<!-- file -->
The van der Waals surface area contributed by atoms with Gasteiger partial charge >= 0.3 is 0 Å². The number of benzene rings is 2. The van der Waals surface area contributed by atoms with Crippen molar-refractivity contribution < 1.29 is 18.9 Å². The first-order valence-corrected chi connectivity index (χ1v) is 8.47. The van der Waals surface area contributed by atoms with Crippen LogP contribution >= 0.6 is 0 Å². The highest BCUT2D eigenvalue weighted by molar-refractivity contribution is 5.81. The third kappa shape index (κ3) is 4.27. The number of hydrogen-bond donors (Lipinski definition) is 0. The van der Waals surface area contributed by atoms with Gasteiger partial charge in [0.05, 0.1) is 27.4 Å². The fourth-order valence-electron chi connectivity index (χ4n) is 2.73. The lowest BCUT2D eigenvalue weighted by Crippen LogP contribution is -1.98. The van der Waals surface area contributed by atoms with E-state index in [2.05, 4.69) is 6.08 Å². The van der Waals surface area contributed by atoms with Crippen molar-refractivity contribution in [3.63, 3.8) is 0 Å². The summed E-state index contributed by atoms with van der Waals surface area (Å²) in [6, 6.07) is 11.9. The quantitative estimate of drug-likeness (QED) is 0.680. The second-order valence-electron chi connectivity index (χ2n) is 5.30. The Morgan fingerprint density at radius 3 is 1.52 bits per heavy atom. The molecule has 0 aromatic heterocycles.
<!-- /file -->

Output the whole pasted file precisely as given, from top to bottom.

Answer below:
The van der Waals surface area contributed by atoms with Gasteiger partial charge >= 0.3 is 0 Å². The number of benzene rings is 2. The van der Waals surface area contributed by atoms with Crippen molar-refractivity contribution < 1.29 is 18.9 Å². The first-order valence-corrected chi connectivity index (χ1v) is 8.47. The van der Waals surface area contributed by atoms with Crippen LogP contribution >= 0.6 is 0 Å². The highest BCUT2D eigenvalue weighted by molar-refractivity contribution is 5.81. The third kappa shape index (κ3) is 4.27. The number of hydrogen-bond donors (Lipinski definition) is 0. The van der Waals surface area contributed by atoms with Gasteiger partial charge in [0.05, 0.1) is 27.4 Å². The fourth-order valence-electron chi connectivity index (χ4n) is 2.73. The lowest BCUT2D eigenvalue weighted by Crippen LogP contribution is -1.98. The van der Waals surface area contributed by atoms with E-state index in [2.05, 4.69) is 6.08 Å². The van der Waals surface area contributed by atoms with Crippen molar-refractivity contribution in [3.63, 3.8) is 0 Å². The summed E-state index contributed by atoms with van der Waals surface area (Å²) in [6, 6.07) is 11.9. The quantitative estimate of drug-likeness (QED) is 0.680. The second-order valence-electron chi connectivity index (χ2n) is 5.30. The Morgan fingerprint density at radius 3 is 1.52 bits per heavy atom. The molecule has 0 aromatic heterocycles.